South Padre: November 2014

South Padre: November 2014
Capt. Eddie and I had a blast with this group.
Clients often ask, "What made you stop in the middle of this body of water?" My usual response is, "Because I know what's under the water." After a surprised stare I explain the bottom contour and why I believe we will find fish there. This is knowledge gained from having wade fished the area many times. Important bottom structure features; where a region of potholes begins and ends, where muddy bottom changes to sand, or perhaps where a line of grass beds grow on an otherwise barren bottom. All of this is valuable when trying to locate fish and the main reason I prefer to wade rather than fishing from the boat.

Even though our fishing has been respectable lately, it is nowhere near as good it was, say 10- to 15 years ago. Back then you could fish most any spot you knew and find decent numbers most of the time. Fish concentrations were much larger, we found them more frequently, and they remained in locales for longer periods of time.

It is quite different nowadays. To consistently catch fish we have to work a lot harder and the patterns are more difficult to interpret. Fishing pressure and boat traffic have created most of the change in my opinion. No longer can we count on fish we caught today being there tomorrow, and it is very rare for them to hold for a couple days or perhaps a week as they once did.

Back in September and October we received our usual abundant fall rains which, along with the seasonal tides, pushed water levels way above normal. Surprisingly, the water level remained much higher than I ever expected, considering that we had no real threat of a hurricane or tropical disturbance out in the Gulf. All the excess water scattered most of our fish causing us to do a lot of running around and truly hunting for a bite on most of our trips. Nevertheless, it made it all the more interesting and challenging to find them and figure out their patterns. My first premonition was to hunt the recently inundated shorelines, and this worked, but not reliably. Another surprise, on more than a few occasions we found better and more reliable action in much deeper water right off the ICW. I mention all this to drive home the point that yesterday's results and yesteryear's fishing logs could send you to the local fish market if you were hoping for a fish dinner.

Our redfish scattered more than our trout when the tides rose. There have been a few schools spotted in open water near the East Cut and Queen Isabella Causeway, but for the most part our catches have been spotty. Our best bites have been in west-side back lakes on a falling tide and, with freshwater still draining, most of the sloughs have been productive. Topwaters have been hit and miss and this has led to adopting a technique my son, Aaron, showed me. A Super Spook Jr with no hooks trailing a fly on a short leader. Quite often when all they'll give us are blowups, Aaron's trick seals the deal. The K-Wiggler Flo-Mingo Ball Tail Shad continues to be our best soft plastic. Hopefully, as the weather cools down and the tides drop, the redfish bite will heat up.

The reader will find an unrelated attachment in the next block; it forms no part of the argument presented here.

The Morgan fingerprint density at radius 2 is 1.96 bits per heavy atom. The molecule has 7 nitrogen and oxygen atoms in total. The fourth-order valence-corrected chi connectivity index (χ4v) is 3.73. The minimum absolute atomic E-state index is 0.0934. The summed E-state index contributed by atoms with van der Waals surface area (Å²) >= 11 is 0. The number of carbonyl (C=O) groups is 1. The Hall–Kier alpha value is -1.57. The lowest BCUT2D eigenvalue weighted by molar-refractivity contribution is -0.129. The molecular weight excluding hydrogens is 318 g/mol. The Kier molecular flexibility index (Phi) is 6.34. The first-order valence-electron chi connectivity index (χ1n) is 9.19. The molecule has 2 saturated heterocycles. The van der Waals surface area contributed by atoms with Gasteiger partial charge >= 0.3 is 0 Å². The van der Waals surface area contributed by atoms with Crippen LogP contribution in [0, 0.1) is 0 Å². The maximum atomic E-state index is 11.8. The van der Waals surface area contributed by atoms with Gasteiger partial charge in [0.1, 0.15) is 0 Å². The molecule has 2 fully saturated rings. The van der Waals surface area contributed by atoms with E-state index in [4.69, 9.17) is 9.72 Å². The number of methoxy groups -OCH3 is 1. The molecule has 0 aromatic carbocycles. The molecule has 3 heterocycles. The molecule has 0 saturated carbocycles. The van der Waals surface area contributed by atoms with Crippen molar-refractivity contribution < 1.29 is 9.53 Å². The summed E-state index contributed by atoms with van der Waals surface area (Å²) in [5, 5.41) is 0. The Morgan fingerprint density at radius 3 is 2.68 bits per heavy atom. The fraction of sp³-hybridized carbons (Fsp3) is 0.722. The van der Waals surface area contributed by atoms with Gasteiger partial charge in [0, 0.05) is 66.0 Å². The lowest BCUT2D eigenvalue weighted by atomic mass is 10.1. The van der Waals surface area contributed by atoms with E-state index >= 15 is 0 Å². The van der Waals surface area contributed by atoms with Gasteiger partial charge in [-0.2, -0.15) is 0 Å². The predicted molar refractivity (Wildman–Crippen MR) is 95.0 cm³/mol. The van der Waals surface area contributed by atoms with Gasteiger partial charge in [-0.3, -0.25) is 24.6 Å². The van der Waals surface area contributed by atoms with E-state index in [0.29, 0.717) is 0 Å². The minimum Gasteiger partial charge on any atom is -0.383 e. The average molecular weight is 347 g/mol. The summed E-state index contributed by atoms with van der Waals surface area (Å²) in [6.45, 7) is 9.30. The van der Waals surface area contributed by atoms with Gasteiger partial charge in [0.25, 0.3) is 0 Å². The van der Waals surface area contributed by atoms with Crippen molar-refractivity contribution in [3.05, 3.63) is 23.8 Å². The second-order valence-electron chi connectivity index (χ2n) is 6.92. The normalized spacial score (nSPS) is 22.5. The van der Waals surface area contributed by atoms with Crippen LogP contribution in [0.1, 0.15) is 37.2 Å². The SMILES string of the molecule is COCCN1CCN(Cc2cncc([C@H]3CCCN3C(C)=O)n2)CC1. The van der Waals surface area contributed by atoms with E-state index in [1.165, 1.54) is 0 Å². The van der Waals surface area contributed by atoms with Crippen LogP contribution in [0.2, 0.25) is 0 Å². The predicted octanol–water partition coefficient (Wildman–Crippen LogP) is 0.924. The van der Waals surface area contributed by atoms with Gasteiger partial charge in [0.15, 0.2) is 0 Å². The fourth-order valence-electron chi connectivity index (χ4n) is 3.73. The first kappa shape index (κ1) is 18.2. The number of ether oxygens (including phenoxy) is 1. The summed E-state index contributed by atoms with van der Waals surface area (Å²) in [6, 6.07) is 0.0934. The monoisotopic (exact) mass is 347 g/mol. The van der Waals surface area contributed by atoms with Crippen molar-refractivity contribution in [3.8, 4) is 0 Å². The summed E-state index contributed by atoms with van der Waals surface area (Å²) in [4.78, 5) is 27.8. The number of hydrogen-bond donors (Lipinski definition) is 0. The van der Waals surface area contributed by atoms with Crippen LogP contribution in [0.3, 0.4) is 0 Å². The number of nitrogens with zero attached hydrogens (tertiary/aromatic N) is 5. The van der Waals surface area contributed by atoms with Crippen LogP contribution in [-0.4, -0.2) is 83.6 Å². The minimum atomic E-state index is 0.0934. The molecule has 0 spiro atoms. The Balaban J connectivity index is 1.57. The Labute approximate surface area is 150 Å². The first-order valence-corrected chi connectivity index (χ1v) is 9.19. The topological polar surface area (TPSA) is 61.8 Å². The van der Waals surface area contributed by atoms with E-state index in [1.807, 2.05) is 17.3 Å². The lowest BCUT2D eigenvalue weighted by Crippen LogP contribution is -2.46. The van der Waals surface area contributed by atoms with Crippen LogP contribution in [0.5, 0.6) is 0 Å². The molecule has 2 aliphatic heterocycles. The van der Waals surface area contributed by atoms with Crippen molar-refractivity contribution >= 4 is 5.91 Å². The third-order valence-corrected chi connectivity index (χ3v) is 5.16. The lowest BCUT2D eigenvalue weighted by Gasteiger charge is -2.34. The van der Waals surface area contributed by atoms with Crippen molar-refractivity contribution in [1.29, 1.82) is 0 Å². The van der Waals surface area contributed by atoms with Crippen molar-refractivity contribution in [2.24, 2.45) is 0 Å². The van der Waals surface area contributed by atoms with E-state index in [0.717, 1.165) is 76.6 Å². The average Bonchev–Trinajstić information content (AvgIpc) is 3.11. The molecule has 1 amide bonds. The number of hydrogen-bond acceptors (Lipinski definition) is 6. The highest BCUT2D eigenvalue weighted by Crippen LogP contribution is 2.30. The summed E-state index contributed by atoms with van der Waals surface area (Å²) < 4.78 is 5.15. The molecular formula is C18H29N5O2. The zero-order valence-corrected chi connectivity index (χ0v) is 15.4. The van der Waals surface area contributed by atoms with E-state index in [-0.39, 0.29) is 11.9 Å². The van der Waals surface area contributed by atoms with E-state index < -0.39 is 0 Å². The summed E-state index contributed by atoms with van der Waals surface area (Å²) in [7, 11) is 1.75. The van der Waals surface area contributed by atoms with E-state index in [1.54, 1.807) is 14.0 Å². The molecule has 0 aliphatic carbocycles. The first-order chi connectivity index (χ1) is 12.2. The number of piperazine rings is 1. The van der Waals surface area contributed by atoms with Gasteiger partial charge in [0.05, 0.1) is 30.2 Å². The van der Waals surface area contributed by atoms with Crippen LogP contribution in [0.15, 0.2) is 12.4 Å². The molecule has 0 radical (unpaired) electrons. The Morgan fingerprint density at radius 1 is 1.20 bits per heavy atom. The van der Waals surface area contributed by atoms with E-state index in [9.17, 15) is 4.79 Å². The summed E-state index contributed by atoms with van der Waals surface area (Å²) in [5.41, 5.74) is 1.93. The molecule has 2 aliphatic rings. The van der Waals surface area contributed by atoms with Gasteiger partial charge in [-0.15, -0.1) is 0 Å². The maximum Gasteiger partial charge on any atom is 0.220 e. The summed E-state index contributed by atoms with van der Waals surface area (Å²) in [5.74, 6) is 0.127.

Our trout bite has been generally more reliable through this high water period although the bigger fish we were catching last month have been relatively scarce lately. Here again I expect a sharp improvement as temperatures fall and tides drop in November. By Thanksgiving it should be cold enough to dust off our Simms waders and it is usually around that time that bigger trout begin to show in good numbers. Tactics will change as we shift toward softer bottoms during northers and on the recovery days that follow. Corky Devils and Fat Boys will become go-to numbers as we work protected shorelines and spoils. A few subsurface bait flickers will be important signs during November's cold spells.I have been saying since last spring's warmup that I could hardly wait for Old Man Winter to return. Well, he's not here yet but he's on his way. As the days grow cooler and shorter, the bite always gets better. I am totally convinced that those who will tolerate the cold will not be disappointed this winter. Layer up and come join the fun!